590Scopus© Citations 107
  • Publication
    Structural health monitoring of reinforced concrete beam using piezoelectric energy harvesting system
    (INRIA Rennes - Bretagne Atlantique, 2014-07-11) ; ; ; ;
    There has been focus in recent times in the creation of smart, wireless sensor networks for the purposes of Structural Health Monitoring of large scale civil infrastructure. However, the power requirements of such networks are dependent on finite batteries, which limit the effectiveness of such a system. The use of energy harvesters, however, offers a viable and attractive solution to this problem. This paper investigates the use of such energy harvesters not only to power wireless sensor nodes, but to also act in the process as a damage detection tool. The properties and creation of such energy harvesters is detailed in full. The effects of damage on a simply supported reinforced concrete beam are investigated through finite element analysis. The use of the energy harvesters for damage detection is subsequently investigated and the feasibility of using such harvesters is experimentally validated. The simultaneous power of wireless sensor nodes by the harvesters is determined and an energy harvesting circuit is examined in this regard. This paper establishes the basis and viability of using an energy harvesting system for use in this dual role.
  • Publication
    Laboratory based experimental investigation of patch based piezoelectric energy harvesters for civil infrastructure
    (University College Dublin, 2018-08-30) ; ;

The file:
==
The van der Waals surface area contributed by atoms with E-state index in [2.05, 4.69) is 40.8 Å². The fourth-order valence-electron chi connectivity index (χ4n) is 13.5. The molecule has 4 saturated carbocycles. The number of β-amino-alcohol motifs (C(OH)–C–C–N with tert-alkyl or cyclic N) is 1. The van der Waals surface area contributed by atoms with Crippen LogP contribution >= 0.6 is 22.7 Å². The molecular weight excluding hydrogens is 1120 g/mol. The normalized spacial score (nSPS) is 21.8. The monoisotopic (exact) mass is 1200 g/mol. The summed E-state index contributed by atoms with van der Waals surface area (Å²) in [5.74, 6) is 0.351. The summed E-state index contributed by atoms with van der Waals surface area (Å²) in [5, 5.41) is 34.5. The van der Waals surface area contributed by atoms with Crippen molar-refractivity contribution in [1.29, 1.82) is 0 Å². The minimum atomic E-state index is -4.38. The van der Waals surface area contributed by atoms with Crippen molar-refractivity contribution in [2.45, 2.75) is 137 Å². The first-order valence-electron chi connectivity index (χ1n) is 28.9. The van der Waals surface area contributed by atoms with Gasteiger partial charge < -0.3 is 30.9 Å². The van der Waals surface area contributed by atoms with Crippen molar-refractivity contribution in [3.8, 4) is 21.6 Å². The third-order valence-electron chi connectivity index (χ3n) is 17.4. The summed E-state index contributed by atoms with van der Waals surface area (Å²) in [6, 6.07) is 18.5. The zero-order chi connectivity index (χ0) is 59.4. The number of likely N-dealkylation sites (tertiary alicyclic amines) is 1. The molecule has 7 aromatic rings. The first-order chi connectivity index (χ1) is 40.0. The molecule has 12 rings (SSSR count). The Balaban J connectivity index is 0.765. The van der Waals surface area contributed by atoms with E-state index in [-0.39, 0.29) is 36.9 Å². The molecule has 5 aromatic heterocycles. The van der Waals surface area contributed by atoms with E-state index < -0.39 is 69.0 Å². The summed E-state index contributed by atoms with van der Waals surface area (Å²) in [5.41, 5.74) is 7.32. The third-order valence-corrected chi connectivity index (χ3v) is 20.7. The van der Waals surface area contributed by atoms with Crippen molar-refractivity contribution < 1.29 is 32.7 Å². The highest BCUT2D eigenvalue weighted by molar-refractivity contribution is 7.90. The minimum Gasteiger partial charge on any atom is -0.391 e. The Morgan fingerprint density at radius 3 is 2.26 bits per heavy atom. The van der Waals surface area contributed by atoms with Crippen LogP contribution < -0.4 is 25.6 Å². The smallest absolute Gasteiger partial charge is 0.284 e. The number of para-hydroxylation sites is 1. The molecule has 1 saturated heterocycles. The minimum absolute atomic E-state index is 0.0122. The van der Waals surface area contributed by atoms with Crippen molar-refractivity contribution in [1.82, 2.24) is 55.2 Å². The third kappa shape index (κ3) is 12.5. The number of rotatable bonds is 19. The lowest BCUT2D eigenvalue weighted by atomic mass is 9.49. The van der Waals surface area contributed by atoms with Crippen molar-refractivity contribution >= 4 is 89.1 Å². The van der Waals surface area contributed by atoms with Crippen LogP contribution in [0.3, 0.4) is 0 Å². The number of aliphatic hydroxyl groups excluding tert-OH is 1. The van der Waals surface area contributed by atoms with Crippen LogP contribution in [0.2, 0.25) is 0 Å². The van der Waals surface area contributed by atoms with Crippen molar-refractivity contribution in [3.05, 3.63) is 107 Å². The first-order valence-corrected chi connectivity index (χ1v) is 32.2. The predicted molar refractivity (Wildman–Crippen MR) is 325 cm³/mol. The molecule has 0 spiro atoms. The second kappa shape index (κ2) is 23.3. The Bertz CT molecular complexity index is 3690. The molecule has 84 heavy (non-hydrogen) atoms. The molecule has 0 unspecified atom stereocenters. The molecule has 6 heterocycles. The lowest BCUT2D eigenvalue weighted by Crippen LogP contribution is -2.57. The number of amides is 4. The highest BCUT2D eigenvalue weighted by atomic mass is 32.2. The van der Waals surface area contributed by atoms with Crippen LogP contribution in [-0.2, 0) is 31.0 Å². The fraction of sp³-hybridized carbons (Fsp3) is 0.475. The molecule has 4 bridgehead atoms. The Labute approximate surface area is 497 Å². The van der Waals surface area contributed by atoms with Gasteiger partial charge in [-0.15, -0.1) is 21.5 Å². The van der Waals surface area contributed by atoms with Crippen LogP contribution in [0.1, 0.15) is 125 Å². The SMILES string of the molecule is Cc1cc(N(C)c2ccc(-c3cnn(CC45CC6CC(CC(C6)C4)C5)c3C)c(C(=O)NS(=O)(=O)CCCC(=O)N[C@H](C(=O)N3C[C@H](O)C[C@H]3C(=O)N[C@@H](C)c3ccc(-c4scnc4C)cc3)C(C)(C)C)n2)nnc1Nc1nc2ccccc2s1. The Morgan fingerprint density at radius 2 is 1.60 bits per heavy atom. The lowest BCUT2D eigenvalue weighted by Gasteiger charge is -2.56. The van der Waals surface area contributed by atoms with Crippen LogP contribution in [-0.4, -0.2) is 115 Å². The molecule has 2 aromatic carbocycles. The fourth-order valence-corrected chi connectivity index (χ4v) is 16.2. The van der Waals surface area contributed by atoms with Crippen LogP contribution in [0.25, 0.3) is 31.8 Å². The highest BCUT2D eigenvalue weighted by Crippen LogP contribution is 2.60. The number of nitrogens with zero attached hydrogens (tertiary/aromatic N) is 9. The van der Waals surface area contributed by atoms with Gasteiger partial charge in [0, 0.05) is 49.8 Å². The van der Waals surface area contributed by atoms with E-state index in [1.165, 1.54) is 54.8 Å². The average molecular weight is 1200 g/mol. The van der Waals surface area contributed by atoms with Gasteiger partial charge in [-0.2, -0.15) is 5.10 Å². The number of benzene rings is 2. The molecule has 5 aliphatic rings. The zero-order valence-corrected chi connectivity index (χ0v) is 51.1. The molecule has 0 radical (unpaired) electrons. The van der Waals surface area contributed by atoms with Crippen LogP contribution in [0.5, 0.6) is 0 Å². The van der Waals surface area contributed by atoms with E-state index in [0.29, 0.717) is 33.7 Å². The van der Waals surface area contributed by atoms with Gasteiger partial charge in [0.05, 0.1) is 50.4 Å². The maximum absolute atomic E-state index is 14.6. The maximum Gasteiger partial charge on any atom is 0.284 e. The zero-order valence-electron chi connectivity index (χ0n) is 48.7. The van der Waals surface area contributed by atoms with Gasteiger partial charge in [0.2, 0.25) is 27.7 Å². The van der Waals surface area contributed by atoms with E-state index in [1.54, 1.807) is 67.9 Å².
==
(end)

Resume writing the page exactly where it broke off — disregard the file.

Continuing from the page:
Vibration energy harvesting technology applications for civil infrastructure has received significant interest in recent times. This is due to the advantages that are associated with power independent, output only energy harvesters which have the potential to act as either the power supply to low-power wireless sensors or as power independent sensors. Studies into the deployment of such harvesters with civil infrastructure applications have shown a potential range of applications ranging including high-rise buildings, pipelines, bridge infrastructure and wind turbine structures. While there can be immense cost associated with validation of energy harvesters through full-scale testing with civil infrastructure, laboratory based validation provides an inexpensive method of validating specific vibration energy harvesting devices with individual structures. By applying available datasets of vibrational response of civil infrastructure to the device using the shaker unit, the individual devices may be tested for realistic excitation conditions without any scaling of the structures vibrational response being required. This paper considers the use of laboratory based testing procedures for the experimental validation of patch based energy harvesters. The theoretical performance of the harvester for a model bridge undergoing train loadings is determined and the performance using measured datasets from full scale testing for train bridge interaction is similarly shown. An experimental setup is created to experimentally test the energy harvesters and the results of the experimental results versus the theoretical expectations are compared. This paper helps further establish the importance of laboratory based testing for vibration energy harvesters with civil infrastructure applications.